In 1963, the Durham School Board extended the desegregation of schools to elementary school students. Third-grader Charmaine McKissick-Melton and her brother, Floyd Jr., were two of the first African-Americans to integrate North Durham Elementary School.
For some students, that act may have been exceptional, but for Charmaine, being the first African-American to do something was the norm in her family. Charmaine and Floyd Jr. followed in the footsteps of their grandfather who served in America's first black artillery unit, and their father Floyd Sr., who was the first African-American to gain admission to UNC School of Law.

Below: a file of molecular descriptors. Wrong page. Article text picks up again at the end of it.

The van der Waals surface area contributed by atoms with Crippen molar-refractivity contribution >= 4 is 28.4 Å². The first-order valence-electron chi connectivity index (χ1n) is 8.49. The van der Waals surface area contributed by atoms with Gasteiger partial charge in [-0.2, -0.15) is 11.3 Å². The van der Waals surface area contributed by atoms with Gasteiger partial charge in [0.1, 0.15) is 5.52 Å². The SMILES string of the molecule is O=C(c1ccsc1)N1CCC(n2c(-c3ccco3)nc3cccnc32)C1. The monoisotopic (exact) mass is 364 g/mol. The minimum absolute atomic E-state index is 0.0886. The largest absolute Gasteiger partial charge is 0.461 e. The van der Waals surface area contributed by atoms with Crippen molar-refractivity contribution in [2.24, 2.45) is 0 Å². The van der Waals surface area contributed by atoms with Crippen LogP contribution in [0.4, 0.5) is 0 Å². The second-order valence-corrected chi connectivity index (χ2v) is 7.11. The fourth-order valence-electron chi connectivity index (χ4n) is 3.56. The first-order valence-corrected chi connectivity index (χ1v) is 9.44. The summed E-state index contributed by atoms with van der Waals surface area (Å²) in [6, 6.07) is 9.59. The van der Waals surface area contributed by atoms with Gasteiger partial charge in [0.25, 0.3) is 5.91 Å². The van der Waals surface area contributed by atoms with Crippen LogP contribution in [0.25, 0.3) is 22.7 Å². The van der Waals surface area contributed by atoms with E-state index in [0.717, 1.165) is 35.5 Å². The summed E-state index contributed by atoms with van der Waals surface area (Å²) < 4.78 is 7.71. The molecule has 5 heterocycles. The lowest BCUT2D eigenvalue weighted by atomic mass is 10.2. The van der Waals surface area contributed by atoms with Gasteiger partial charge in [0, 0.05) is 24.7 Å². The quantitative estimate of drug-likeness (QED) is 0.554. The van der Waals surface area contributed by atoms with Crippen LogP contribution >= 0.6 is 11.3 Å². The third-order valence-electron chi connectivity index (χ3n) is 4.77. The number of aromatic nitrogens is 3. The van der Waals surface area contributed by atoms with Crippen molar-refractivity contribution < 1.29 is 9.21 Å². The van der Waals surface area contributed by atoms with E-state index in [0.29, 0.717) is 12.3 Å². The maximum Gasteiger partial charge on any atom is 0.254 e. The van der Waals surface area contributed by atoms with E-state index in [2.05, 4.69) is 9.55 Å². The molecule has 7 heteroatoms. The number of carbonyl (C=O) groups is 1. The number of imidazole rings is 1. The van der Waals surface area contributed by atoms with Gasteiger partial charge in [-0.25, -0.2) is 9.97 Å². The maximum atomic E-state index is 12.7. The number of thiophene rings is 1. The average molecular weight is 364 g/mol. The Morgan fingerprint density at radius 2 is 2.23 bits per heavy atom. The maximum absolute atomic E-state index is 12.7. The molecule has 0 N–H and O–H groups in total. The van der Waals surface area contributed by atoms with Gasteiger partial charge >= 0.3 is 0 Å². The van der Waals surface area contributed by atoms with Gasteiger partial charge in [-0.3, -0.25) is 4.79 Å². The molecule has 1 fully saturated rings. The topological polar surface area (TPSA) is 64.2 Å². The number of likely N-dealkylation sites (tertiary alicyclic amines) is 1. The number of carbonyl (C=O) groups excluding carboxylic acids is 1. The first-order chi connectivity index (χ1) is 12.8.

She has since gone on to build a successful career in media, establishing mass communication departments at Bennett College and North Carolina Central University.
She is also still active in Soul City, a planned community in Warren County that grew from her father's vision.
Host Frank Stasio talks to Charmaine McKissick-Melton, a professor of mass communication at North Carolina Central University, about her life and family.